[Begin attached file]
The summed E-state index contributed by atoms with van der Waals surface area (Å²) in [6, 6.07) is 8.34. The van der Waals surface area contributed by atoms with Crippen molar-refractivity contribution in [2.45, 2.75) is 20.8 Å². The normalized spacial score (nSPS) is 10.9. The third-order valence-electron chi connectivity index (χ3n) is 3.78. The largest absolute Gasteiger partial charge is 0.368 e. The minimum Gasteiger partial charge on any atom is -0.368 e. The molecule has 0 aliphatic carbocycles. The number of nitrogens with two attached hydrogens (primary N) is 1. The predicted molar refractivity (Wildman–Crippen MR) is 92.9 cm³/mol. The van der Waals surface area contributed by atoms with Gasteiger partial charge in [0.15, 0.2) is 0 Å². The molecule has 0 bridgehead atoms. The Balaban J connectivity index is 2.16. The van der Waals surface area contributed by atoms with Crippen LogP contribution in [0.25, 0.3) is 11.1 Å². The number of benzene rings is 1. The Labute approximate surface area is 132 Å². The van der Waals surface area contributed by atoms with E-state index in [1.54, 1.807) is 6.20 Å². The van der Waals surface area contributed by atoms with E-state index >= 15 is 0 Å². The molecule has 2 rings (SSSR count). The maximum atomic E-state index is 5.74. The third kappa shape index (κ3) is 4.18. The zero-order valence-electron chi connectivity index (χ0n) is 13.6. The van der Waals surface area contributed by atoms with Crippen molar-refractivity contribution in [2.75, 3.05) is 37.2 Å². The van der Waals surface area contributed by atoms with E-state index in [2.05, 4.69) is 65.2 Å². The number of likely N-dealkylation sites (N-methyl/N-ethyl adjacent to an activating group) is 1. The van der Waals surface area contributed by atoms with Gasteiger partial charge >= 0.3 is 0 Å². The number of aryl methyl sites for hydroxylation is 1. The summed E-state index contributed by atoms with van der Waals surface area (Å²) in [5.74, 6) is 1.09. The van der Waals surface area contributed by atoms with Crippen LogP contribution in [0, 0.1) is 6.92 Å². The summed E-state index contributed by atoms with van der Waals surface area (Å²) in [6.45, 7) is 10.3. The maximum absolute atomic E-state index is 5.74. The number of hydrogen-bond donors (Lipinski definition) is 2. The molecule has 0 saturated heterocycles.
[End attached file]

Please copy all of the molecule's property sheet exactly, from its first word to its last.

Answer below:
The summed E-state index contributed by atoms with van der Waals surface area (Å²) in [6, 6.07) is 8.34. The van der Waals surface area contributed by atoms with Crippen molar-refractivity contribution in [2.45, 2.75) is 20.8 Å². The normalized spacial score (nSPS) is 10.9. The third-order valence-electron chi connectivity index (χ3n) is 3.78. The largest absolute Gasteiger partial charge is 0.368 e. The minimum Gasteiger partial charge on any atom is -0.368 e. The molecule has 0 aliphatic carbocycles. The number of nitrogens with two attached hydrogens (primary N) is 1. The predicted molar refractivity (Wildman–Crippen MR) is 92.9 cm³/mol. The van der Waals surface area contributed by atoms with Gasteiger partial charge in [0.15, 0.2) is 0 Å². The molecule has 0 bridgehead atoms. The Balaban J connectivity index is 2.16. The van der Waals surface area contributed by atoms with Crippen LogP contribution in [0.25, 0.3) is 11.1 Å². The number of benzene rings is 1. The Labute approximate surface area is 132 Å². The van der Waals surface area contributed by atoms with E-state index in [1.54, 1.807) is 6.20 Å². The van der Waals surface area contributed by atoms with E-state index >= 15 is 0 Å². The molecule has 2 rings (SSSR count). The maximum atomic E-state index is 5.74. The third kappa shape index (κ3) is 4.18. The zero-order valence-electron chi connectivity index (χ0n) is 13.6. The van der Waals surface area contributed by atoms with Crippen molar-refractivity contribution in [2.75, 3.05) is 37.2 Å². The van der Waals surface area contributed by atoms with E-state index in [2.05, 4.69) is 65.2 Å². The number of likely N-dealkylation sites (N-methyl/N-ethyl adjacent to an activating group) is 1. The van der Waals surface area contributed by atoms with Gasteiger partial charge >= 0.3 is 0 Å². The number of aryl methyl sites for hydroxylation is 1. The summed E-state index contributed by atoms with van der Waals surface area (Å²) in [5.74, 6) is 1.09. The van der Waals surface area contributed by atoms with Crippen LogP contribution in [0, 0.1) is 6.92 Å². The summed E-state index contributed by atoms with van der Waals surface area (Å²) in [6.45, 7) is 10.3. The maximum absolute atomic E-state index is 5.74. The number of hydrogen-bond donors (Lipinski definition) is 2. The molecule has 0 saturated heterocycles.